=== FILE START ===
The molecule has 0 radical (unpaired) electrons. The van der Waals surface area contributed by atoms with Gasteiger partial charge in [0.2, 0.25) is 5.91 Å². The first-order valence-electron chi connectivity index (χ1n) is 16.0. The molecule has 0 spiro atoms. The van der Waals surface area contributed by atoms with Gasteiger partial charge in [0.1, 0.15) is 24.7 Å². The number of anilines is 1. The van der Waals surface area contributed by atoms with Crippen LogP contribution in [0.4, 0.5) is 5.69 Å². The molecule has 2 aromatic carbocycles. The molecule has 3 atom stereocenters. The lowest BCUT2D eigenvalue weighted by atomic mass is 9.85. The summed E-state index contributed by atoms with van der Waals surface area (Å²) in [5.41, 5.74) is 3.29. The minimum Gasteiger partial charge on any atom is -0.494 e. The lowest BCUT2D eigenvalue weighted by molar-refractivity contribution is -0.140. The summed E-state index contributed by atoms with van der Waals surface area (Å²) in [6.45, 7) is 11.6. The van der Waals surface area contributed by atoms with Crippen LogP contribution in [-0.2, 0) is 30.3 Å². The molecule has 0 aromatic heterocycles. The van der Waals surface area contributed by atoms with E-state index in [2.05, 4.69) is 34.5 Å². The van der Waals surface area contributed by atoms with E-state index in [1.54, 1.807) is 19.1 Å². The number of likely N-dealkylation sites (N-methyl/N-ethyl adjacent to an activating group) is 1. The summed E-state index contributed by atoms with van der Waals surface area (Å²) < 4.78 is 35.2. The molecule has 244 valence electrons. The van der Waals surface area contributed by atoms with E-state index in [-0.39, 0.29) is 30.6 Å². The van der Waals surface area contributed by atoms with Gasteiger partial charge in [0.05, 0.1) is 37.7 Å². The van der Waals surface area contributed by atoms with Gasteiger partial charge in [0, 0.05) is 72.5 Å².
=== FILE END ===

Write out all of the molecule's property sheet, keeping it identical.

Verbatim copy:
The molecule has 0 radical (unpaired) electrons. The van der Waals surface area contributed by atoms with Gasteiger partial charge in [0.2, 0.25) is 5.91 Å². The first-order valence-electron chi connectivity index (χ1n) is 16.0. The molecule has 0 spiro atoms. The van der Waals surface area contributed by atoms with Gasteiger partial charge in [0.1, 0.15) is 24.7 Å². The number of anilines is 1. The van der Waals surface area contributed by atoms with Crippen LogP contribution in [0.4, 0.5) is 5.69 Å². The molecule has 2 aromatic carbocycles. The molecule has 3 atom stereocenters. The lowest BCUT2D eigenvalue weighted by atomic mass is 9.85. The summed E-state index contributed by atoms with van der Waals surface area (Å²) in [5.41, 5.74) is 3.29. The minimum Gasteiger partial charge on any atom is -0.494 e. The lowest BCUT2D eigenvalue weighted by molar-refractivity contribution is -0.140. The summed E-state index contributed by atoms with van der Waals surface area (Å²) in [6.45, 7) is 11.6. The van der Waals surface area contributed by atoms with Crippen LogP contribution in [-0.2, 0) is 30.3 Å². The molecule has 0 aromatic heterocycles. The van der Waals surface area contributed by atoms with E-state index in [2.05, 4.69) is 34.5 Å². The van der Waals surface area contributed by atoms with E-state index in [1.54, 1.807) is 19.1 Å². The number of likely N-dealkylation sites (N-methyl/N-ethyl adjacent to an activating group) is 1. The summed E-state index contributed by atoms with van der Waals surface area (Å²) < 4.78 is 35.2. The molecule has 244 valence electrons. The van der Waals surface area contributed by atoms with E-state index in [-0.39, 0.29) is 30.6 Å². The van der Waals surface area contributed by atoms with Gasteiger partial charge in [0.05, 0.1) is 37.7 Å². The van der Waals surface area contributed by atoms with Gasteiger partial charge in [0, 0.05) is 72.5 Å².